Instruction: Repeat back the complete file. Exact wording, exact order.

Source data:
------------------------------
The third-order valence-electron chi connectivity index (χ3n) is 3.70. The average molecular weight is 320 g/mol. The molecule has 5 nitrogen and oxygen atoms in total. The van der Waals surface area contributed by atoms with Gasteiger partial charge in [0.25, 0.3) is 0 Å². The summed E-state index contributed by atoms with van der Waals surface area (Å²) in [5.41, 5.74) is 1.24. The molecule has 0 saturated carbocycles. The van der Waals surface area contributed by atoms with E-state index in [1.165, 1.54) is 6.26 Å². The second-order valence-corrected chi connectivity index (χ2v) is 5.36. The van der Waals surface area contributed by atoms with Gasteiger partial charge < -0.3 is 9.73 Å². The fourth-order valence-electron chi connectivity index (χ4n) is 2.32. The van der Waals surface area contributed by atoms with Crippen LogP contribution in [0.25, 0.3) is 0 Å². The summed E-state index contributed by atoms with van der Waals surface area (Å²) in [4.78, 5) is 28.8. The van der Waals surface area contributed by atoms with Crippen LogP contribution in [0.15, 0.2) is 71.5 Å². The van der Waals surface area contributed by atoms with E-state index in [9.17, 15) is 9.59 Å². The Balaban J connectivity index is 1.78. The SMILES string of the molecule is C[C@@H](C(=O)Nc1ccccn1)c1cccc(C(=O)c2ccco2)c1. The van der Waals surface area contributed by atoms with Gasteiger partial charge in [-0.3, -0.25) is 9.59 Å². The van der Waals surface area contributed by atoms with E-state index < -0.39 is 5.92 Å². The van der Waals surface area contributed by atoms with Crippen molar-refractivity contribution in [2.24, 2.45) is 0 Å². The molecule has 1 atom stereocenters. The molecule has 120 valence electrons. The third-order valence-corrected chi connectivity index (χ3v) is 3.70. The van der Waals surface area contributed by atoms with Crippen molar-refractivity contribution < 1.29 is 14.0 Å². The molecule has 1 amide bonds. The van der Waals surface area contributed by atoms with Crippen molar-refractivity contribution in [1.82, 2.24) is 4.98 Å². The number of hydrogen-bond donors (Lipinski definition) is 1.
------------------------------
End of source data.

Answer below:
The third-order valence-electron chi connectivity index (χ3n) is 3.70. The average molecular weight is 320 g/mol. The molecule has 5 nitrogen and oxygen atoms in total. The van der Waals surface area contributed by atoms with Gasteiger partial charge in [0.25, 0.3) is 0 Å². The summed E-state index contributed by atoms with van der Waals surface area (Å²) in [5.41, 5.74) is 1.24. The molecule has 0 saturated carbocycles. The van der Waals surface area contributed by atoms with E-state index in [1.165, 1.54) is 6.26 Å². The second-order valence-corrected chi connectivity index (χ2v) is 5.36. The van der Waals surface area contributed by atoms with Gasteiger partial charge < -0.3 is 9.73 Å². The fourth-order valence-electron chi connectivity index (χ4n) is 2.32. The van der Waals surface area contributed by atoms with Crippen LogP contribution in [0.25, 0.3) is 0 Å². The summed E-state index contributed by atoms with van der Waals surface area (Å²) in [4.78, 5) is 28.8. The van der Waals surface area contributed by atoms with Crippen LogP contribution in [0.15, 0.2) is 71.5 Å². The van der Waals surface area contributed by atoms with E-state index in [9.17, 15) is 9.59 Å². The Balaban J connectivity index is 1.78. The SMILES string of the molecule is C[C@@H](C(=O)Nc1ccccn1)c1cccc(C(=O)c2ccco2)c1. The van der Waals surface area contributed by atoms with Gasteiger partial charge in [-0.3, -0.25) is 9.59 Å². The van der Waals surface area contributed by atoms with E-state index < -0.39 is 5.92 Å². The van der Waals surface area contributed by atoms with Crippen molar-refractivity contribution in [2.24, 2.45) is 0 Å². The molecule has 1 atom stereocenters. The molecule has 120 valence electrons. The third-order valence-corrected chi connectivity index (χ3v) is 3.70. The van der Waals surface area contributed by atoms with Crippen molar-refractivity contribution < 1.29 is 14.0 Å². The molecule has 1 amide bonds. The van der Waals surface area contributed by atoms with Crippen molar-refractivity contribution in [1.82, 2.24) is 4.98 Å². The number of hydrogen-bond donors (Lipinski definition) is 1.